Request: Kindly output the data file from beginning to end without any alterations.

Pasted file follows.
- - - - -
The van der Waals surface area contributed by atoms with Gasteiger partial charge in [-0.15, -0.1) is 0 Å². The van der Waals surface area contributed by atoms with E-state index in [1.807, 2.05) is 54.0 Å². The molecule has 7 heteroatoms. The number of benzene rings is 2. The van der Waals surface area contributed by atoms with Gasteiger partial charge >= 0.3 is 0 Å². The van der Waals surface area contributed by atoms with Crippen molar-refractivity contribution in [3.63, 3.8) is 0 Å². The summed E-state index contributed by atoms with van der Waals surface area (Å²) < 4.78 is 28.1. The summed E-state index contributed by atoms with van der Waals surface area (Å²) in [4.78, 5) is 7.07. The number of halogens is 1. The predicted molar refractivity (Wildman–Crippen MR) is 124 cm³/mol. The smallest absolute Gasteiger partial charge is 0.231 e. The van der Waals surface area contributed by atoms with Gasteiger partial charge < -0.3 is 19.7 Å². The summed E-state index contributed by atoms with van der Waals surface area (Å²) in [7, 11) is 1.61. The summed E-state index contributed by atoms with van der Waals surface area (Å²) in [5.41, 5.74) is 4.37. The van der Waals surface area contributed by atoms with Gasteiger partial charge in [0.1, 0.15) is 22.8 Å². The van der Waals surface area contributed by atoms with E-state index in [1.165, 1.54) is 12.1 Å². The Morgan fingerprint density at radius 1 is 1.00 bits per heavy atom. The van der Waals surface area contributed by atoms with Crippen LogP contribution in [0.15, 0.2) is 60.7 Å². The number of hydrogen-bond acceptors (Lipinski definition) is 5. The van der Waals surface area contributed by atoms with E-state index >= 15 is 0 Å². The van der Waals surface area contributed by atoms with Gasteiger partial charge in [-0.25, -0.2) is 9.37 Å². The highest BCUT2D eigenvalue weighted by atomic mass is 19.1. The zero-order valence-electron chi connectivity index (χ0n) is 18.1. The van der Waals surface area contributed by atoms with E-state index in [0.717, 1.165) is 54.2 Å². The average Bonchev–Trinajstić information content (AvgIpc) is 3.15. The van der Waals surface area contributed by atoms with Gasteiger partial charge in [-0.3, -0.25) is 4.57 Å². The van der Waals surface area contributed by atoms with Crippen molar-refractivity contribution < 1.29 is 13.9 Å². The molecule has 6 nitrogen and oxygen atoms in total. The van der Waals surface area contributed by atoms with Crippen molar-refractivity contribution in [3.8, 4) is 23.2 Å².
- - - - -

The van der Waals surface area contributed by atoms with Gasteiger partial charge in [-0.15, -0.1) is 0 Å². The van der Waals surface area contributed by atoms with E-state index in [1.807, 2.05) is 54.0 Å². The molecule has 7 heteroatoms. The number of benzene rings is 2. The van der Waals surface area contributed by atoms with Gasteiger partial charge >= 0.3 is 0 Å². The van der Waals surface area contributed by atoms with Crippen molar-refractivity contribution in [3.63, 3.8) is 0 Å². The summed E-state index contributed by atoms with van der Waals surface area (Å²) < 4.78 is 28.1. The summed E-state index contributed by atoms with van der Waals surface area (Å²) in [4.78, 5) is 7.07. The number of halogens is 1. The predicted molar refractivity (Wildman–Crippen MR) is 124 cm³/mol. The smallest absolute Gasteiger partial charge is 0.231 e. The van der Waals surface area contributed by atoms with Gasteiger partial charge < -0.3 is 19.7 Å². The summed E-state index contributed by atoms with van der Waals surface area (Å²) in [7, 11) is 1.61. The summed E-state index contributed by atoms with van der Waals surface area (Å²) in [5.41, 5.74) is 4.37. The van der Waals surface area contributed by atoms with Gasteiger partial charge in [0.1, 0.15) is 22.8 Å². The van der Waals surface area contributed by atoms with E-state index in [1.165, 1.54) is 12.1 Å². The Morgan fingerprint density at radius 1 is 1.00 bits per heavy atom. The van der Waals surface area contributed by atoms with Crippen LogP contribution in [0.15, 0.2) is 60.7 Å². The number of hydrogen-bond acceptors (Lipinski definition) is 5. The van der Waals surface area contributed by atoms with E-state index >= 15 is 0 Å². The van der Waals surface area contributed by atoms with Gasteiger partial charge in [-0.25, -0.2) is 9.37 Å². The highest BCUT2D eigenvalue weighted by atomic mass is 19.1. The zero-order valence-electron chi connectivity index (χ0n) is 18.1. The van der Waals surface area contributed by atoms with E-state index in [0.717, 1.165) is 54.2 Å². The average Bonchev–Trinajstić information content (AvgIpc) is 3.15. The van der Waals surface area contributed by atoms with Gasteiger partial charge in [-0.3, -0.25) is 4.57 Å². The van der Waals surface area contributed by atoms with Crippen molar-refractivity contribution < 1.29 is 13.9 Å². The molecule has 6 nitrogen and oxygen atoms in total. The van der Waals surface area contributed by atoms with Crippen molar-refractivity contribution in [3.8, 4) is 23.2 Å².